These three days, All Hallows’ Eve, All Saints’ and All Souls’ Day, present us with a stark reality – the reality that death is real – that sooner or later death comes knocking at our doors.
For us in our present culture, Halloween comes somewhat more gently and delightfully in the guise of cute kids dressed up in all kinds of costumes, begging for candy or else the threat of tricks. But early Christians knew Halloween as a night when you stared at death – and you stared down death.
Most of us live far removed from death for much of our lives, but sooner or later the harsh reality is that we will encounter death face-to-face. I don’t mean for this all to be totally depressing. And, indeed, the answer to Halloween is not depression and fear. The answer is All Saints’ and All Souls’. Like Easter, these are days of Resurrection and Life. All Saints’ and All Souls’ Days remind us that we can stare death in the face and – through faith in Jesus Christ — we can emerge triumphant!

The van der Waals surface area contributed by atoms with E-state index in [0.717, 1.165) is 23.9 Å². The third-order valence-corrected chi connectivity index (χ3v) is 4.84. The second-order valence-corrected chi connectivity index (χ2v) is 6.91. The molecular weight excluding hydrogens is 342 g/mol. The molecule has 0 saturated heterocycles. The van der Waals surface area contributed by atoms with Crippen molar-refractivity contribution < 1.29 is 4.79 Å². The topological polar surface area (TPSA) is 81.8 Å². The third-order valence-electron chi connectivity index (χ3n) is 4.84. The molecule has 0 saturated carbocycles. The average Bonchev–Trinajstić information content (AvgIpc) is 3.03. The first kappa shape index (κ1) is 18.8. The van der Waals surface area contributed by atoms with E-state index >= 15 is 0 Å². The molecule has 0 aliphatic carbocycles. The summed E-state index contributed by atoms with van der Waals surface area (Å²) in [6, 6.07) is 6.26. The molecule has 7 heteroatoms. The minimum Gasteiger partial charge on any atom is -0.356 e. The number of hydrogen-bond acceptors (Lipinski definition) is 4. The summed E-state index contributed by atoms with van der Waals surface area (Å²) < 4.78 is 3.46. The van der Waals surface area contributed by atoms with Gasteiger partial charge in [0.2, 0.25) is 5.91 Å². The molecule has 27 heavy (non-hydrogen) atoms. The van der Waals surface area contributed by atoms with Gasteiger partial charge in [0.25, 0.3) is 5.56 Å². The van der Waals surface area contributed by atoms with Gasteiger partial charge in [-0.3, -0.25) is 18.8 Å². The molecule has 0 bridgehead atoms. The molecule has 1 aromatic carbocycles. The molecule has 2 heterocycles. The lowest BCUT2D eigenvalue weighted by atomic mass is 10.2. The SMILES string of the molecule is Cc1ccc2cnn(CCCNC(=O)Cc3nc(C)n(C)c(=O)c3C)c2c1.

On All Saint’s Day we celebrate all the Christians who have gone before us – the ones who have claimed their place in glory by living lives of hope and faith – the ones who have been true to the life God called them to live.
At the same time All Saint’s Day is not just for dead martyrs and confessors – it’s for all of us. And All Saints’ Day is not a celebration of perfection – even the most esteemed saints would never claim that they lived their lives perfectly.
Being a saint comes through the promise that Christ makes to us when we are baptized – the promise that in baptism “we are buried with Christ in his death” by baptism we share in his resurrection. . . and through baptism we are reborn by the Holy Spirit.
Paul reminds us of this in the letter to the Ephesians: “In him you also, when you had heard the word of truth, the gospel of your salvation, and had believed in him, were marked with the seal of the promised Holy Spirit.”